Jewish Student Association to host dialogue, Sukkot ritual

Damon Stone, News reporter

The Jewish Student Association, building itself back after inactivity, is holding dialogue in the Eva and Jim Martens Alumni Center on Tuesday, Oct. 11 at 5:30 p.m., followed by a traditional Jewish ritual as part of the holiday of Sukkot outside of Henry Hardin Cherry Hall at 6 p.m.

The ritual will consist of building a sukkah, a temporary hut or tent-like structure. Alexander Marcus, the visiting assistant professor of Jewish studies who holds an advisory role in the association, said the significance of the sukkah ties back to the Exodus, when Israelites fled from Egypt through the desert and resided in temporary huts along their journey.

“What it does for Jews is that it puts us in the position of [experiencing] what it would have been like to be wandering through the desert,” Marcus said. “[…] It can be a holiday that is very fun for kids, because it’s [similar to] camping, and people are encouraged to bring their sleeping bag. It represents a little bit of the precariousness of not having your own place, and relying on God in that way; it allows Jews to put themselves in the shoes of their ancestors in the desert.”

Marcus said in order for the structure to be an “official sukkah,” the light let in by the roof, normally constructed out of branches and leaves, has to be no larger than a coin.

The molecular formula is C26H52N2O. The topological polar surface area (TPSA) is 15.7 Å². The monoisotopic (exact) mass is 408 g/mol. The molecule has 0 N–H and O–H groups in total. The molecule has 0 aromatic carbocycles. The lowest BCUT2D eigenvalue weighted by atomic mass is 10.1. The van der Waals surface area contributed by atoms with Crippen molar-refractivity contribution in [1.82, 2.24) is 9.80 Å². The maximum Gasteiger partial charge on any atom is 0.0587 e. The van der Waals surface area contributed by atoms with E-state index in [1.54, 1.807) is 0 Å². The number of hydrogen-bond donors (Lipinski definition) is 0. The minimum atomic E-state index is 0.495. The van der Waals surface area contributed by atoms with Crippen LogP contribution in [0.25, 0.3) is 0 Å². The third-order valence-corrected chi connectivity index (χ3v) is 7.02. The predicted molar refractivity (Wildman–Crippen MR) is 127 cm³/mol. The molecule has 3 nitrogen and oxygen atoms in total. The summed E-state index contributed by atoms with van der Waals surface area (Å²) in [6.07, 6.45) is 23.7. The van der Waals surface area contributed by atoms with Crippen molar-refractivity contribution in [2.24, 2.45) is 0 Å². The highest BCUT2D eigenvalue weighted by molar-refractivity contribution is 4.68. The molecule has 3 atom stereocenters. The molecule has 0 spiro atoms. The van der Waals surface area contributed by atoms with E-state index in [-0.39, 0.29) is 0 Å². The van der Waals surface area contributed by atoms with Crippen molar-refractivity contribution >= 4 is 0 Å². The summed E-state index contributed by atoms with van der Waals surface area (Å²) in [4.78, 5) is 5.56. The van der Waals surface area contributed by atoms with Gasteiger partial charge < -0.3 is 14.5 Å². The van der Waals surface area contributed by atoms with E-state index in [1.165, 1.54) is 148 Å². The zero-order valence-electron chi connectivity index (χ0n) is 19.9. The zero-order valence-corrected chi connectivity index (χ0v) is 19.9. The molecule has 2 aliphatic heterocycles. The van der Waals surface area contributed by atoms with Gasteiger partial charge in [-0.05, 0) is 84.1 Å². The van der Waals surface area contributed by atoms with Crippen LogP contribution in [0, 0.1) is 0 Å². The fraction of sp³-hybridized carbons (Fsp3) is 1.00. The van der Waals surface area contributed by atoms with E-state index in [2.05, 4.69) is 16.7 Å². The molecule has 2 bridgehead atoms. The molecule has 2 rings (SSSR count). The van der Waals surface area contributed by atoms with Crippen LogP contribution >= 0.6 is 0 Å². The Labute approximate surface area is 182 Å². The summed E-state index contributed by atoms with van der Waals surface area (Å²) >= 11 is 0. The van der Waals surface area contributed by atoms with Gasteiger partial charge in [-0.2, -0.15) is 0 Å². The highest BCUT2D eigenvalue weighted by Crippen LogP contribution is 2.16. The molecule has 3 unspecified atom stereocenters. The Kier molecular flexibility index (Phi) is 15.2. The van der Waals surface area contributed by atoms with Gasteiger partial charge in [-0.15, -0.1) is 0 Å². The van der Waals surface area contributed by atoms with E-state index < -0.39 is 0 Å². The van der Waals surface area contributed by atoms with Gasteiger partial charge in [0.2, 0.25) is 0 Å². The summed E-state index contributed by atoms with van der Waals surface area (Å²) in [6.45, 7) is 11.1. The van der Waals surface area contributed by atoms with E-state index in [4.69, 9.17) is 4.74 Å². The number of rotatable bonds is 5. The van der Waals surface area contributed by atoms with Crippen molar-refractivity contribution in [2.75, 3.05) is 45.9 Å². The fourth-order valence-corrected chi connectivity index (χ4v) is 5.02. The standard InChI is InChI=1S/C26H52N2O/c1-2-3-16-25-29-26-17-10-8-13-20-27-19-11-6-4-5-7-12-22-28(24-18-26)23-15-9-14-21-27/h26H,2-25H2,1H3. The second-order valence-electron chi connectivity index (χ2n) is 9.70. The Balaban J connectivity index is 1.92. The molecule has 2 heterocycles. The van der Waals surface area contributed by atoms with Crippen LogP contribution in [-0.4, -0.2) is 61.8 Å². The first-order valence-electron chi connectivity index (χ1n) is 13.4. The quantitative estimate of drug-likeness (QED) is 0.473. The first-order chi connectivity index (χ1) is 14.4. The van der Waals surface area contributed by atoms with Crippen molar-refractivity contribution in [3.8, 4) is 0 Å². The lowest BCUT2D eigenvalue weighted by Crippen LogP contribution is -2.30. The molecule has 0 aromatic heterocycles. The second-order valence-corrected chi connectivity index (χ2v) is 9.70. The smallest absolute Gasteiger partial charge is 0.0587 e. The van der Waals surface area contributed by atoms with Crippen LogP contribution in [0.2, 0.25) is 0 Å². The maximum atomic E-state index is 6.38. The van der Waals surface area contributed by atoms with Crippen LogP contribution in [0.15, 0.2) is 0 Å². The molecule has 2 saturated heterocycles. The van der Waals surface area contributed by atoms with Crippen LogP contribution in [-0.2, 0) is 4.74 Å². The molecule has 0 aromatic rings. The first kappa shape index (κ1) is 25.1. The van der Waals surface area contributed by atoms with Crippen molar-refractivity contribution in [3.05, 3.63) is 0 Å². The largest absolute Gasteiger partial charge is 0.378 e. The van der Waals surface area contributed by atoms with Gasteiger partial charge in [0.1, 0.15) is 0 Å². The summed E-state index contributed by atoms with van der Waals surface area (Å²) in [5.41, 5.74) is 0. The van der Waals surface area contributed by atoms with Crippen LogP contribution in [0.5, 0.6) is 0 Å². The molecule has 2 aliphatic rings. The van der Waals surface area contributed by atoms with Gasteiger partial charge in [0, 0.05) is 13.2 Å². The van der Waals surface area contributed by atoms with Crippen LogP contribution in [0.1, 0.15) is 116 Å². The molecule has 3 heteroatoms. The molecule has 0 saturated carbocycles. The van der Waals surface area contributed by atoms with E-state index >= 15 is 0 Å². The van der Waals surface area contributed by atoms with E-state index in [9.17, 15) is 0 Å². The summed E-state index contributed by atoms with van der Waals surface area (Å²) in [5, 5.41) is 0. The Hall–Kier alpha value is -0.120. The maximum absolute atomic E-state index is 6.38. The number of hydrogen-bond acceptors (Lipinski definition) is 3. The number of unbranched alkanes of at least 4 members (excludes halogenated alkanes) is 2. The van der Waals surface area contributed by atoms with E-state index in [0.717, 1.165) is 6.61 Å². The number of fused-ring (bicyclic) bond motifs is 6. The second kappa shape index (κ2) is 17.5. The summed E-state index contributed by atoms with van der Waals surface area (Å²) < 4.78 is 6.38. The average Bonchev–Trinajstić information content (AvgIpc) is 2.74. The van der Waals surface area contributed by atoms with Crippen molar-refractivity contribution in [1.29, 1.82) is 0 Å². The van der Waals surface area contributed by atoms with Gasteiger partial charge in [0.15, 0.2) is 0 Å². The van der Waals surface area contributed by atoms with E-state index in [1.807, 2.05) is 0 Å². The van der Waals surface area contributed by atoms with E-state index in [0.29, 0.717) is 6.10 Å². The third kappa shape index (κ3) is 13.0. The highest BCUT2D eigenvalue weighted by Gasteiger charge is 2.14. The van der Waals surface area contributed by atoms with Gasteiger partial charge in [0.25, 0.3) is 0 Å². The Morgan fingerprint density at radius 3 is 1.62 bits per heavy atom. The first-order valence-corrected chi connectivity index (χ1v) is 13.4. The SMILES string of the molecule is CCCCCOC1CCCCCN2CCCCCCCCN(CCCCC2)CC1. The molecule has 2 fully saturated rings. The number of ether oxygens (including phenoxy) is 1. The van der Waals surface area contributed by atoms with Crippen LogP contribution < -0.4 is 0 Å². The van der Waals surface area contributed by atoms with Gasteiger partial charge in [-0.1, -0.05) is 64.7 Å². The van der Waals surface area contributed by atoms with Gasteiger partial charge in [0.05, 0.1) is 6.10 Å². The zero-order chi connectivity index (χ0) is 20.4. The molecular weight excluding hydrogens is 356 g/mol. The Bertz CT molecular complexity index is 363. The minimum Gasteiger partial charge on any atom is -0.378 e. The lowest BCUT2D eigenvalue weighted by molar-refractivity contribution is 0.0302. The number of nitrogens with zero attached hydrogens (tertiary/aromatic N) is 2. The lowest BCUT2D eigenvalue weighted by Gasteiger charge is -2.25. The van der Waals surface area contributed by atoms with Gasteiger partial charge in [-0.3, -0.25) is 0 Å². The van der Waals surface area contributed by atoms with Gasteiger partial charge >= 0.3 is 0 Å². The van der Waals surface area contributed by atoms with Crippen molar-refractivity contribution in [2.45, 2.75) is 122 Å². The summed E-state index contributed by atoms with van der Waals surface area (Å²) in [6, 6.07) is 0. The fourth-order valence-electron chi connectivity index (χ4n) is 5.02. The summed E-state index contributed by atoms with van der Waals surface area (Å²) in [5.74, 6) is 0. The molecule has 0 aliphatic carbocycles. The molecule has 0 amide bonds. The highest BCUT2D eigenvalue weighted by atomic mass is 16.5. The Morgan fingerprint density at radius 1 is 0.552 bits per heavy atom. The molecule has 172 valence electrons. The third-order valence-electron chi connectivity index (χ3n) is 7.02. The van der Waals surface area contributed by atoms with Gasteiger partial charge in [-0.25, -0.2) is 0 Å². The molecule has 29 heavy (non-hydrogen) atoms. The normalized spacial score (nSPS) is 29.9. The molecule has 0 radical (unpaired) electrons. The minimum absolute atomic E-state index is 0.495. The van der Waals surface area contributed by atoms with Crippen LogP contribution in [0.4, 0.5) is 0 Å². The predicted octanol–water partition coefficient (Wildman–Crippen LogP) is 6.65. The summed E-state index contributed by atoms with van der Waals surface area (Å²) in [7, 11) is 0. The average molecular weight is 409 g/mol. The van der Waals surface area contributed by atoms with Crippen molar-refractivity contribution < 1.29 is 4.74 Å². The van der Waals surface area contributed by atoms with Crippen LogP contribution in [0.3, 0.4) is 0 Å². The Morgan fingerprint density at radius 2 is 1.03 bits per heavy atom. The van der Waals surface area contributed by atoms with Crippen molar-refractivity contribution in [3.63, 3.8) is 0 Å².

Marcus has spearheaded the revival of the organization and hopes that the Jewish Student Association will remain active in the long-term future. The organization previously had existed on campus, but due to a lack of activity and the onset of the COVID-19 pandemic, it became inactive.

“My goal since I’ve been here is to learn a little bit of that background [of the previous association], and figure out how do we start reviving the organization, and start having more Jewish events, activities, opportunities for Jewish students and anyone else who wants to participate,” Marcus said. 

Marcus said the goal of the organization is to attract Jewish students on campus and celebrate Jewish holidays and customs, including Rosh Hashanah, Hanukkah and Passover. 

The goal of the dialogue is to attract Jewish students on campus to the organization and connect with each other. 

“My role is to help the students put together the types of events that they’d like to see,” Marcus said. “My hope is that on Tuesday, when we get people together, I can have the opportunity for people to first of all talk a bit about what it’s like for them as a Jewish minority on campus, but then really get going into what we can do.” 

News reporter Damon Stone can be reached at [email protected].